U.S. Army Rangers get a lot of valuable training. But how do you apply that learning to civilian life?
Ralph Cacciapaglia found the answer in school.
“That’s a very specific skill set that doesn’t apply to many civilian jobs,” said Cacciapaglia, a veteran Ranger with a special operations background and two deployments to Afghanistan. “A lot of what you spend countless hours doing doesn’t always translate to the civilian world.”
Cacciapaglia faced the challenge of finding his way as a civilian in 2013, when he finished his enlistment. Because he was shot through the knee during his second deployment to Afghanistan, it would be difficult to take the route most directly tied to his experience: Pick up a gun and become a contractor, or enter law enforcement.
“I couldn’t do a lot of the jobs that involve standing on my feet all day,” he said, “like being a cop.”
Enter the GI Bill.
“It really gives us a cushion,” Cacciapaglia said. “If everything else fails, you apply to a school, get in somewhere, and they’ll pay for your house and your tuition while you find [your way].”
He got into grad school at Boston College.
“Going to grad school was a decision based on conversations I had with veterans who had figured out a successful way to transition,” he said. “The feedback was unanimous. Unless you were a doctor or an engineer or something like that in the military, you needed to get a master’s to show you have some skills that apply to civilian life.”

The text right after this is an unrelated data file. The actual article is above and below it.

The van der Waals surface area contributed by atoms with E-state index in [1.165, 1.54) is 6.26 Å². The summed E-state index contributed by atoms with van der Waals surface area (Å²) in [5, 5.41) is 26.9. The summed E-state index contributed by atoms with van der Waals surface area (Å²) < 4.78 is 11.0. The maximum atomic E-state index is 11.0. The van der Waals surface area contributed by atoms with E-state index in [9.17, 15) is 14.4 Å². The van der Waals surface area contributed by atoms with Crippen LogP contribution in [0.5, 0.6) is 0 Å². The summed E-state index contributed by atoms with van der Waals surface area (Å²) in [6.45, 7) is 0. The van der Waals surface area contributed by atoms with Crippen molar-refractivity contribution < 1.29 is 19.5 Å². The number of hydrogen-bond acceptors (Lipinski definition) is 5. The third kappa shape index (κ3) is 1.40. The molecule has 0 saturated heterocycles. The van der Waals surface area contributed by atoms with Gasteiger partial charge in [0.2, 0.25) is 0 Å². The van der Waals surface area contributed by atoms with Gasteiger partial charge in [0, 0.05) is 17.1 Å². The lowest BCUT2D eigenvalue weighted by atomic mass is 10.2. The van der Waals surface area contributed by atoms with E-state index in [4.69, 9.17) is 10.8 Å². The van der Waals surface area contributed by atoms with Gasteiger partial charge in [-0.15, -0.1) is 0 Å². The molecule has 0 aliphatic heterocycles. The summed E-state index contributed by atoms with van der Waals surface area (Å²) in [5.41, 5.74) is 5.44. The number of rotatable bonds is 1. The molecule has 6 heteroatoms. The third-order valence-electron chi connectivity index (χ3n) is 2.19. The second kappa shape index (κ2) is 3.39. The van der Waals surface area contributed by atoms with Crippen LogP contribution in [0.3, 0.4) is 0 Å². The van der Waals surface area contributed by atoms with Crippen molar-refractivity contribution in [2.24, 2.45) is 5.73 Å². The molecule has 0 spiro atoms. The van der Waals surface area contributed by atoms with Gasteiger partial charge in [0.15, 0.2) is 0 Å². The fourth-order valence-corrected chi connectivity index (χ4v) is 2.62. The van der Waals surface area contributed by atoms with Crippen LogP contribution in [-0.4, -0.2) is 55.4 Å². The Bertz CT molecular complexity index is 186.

Cacciapaglia had almost no downtime between the military and grad school. “I think that’s important,” he said. “You need an outlet or a focus point for your energy. You need goals. For a lot of us coming out, you need to feel that you’re valuable. You need a mission, I guess.”
His mission was to find a path to a successful civilian career, so he went for an MBA. And he started looking around at companies in Massachusetts.
After an internship at a health insurer, Cacciapaglia approached Raytheon. He got into a leadership development program at the company. It was just the right fit.
“I’ve been here a year and some change,” he said. “It is rewarding that at the end of the day, I can look up and see most of our products are helping our country.”
Navy veteran Doug Greene found his first civilian job by following his own advice.
A part-time career counselor, Greene, now head of talent acquisition for Raytheon’s Space and Airborne Systems business, helped his military colleagues plan for success in civilian life, and in particular, prepare to obtain the education needed to launch new careers.
“If you were an enlisted person without a formal education, if you went to one of three or four schools, you were able to make great money when you got out,” he said.
A lot of those lucrative starter careers were in the medical field, in positions such as cardiovascular technician or radiology technician.
“So one of the things we recommended they do was volunteer their own time in clinics,” Greene said. “I was advising young sailors to spend time in these clinics and ask them for a letter of recommendation for school.”
It was such a good idea that Greene did the same thing himself.
“So when it was time for me to go, I went across the street to a local hospital [in Bethesda, Maryland],” he said, “and met with the director of recruiting and told her I wanted to volunteer one day a week to get civilian experience attached to my specialty.”
Greene already had a medical background. In the Navy, he had served as a surgical technologist and hospital corpsman. He had an undergraduate degree as well, but he told the director he would stuff envelopes if need be.
“The whole goal was, ‘If I work hard for you and it works out, give me a letter of reference,” he said.
So, even though he was already a senior level leader, Greene started out by filing paperwork. “I think she wanted to test me, to see if I was willing to do that,” he said.
He was. And it worked out, although not simply because he got a letter. His first job was at Holy Cross Health in Silver Spring, Maryland.